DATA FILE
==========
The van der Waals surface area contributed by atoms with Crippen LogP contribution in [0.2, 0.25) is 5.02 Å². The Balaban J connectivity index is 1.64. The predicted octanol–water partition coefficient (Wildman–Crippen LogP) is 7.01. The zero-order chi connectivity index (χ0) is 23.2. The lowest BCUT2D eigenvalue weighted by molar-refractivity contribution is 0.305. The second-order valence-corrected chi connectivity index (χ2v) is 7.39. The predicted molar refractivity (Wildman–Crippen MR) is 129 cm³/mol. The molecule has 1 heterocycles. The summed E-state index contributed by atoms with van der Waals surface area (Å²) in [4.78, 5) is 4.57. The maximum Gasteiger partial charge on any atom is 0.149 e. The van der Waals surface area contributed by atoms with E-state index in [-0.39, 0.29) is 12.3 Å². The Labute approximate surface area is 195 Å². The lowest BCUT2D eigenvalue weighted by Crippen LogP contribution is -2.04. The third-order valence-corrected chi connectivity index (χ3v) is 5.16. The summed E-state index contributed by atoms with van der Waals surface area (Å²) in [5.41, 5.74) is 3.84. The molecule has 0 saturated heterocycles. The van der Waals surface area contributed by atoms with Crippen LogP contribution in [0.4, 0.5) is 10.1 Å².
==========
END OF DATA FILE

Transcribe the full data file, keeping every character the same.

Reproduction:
The van der Waals surface area contributed by atoms with Crippen LogP contribution in [0.2, 0.25) is 5.02 Å². The Balaban J connectivity index is 1.64. The predicted octanol–water partition coefficient (Wildman–Crippen LogP) is 7.01. The zero-order chi connectivity index (χ0) is 23.2. The lowest BCUT2D eigenvalue weighted by molar-refractivity contribution is 0.305. The second-order valence-corrected chi connectivity index (χ2v) is 7.39. The predicted molar refractivity (Wildman–Crippen MR) is 129 cm³/mol. The molecule has 1 heterocycles. The summed E-state index contributed by atoms with van der Waals surface area (Å²) in [4.78, 5) is 4.57. The maximum Gasteiger partial charge on any atom is 0.149 e. The van der Waals surface area contributed by atoms with E-state index in [-0.39, 0.29) is 12.3 Å². The Labute approximate surface area is 195 Å². The lowest BCUT2D eigenvalue weighted by Crippen LogP contribution is -2.04. The third-order valence-corrected chi connectivity index (χ3v) is 5.16. The summed E-state index contributed by atoms with van der Waals surface area (Å²) in [5.41, 5.74) is 3.84. The molecule has 0 saturated heterocycles. The van der Waals surface area contributed by atoms with Crippen LogP contribution in [0.4, 0.5) is 10.1 Å².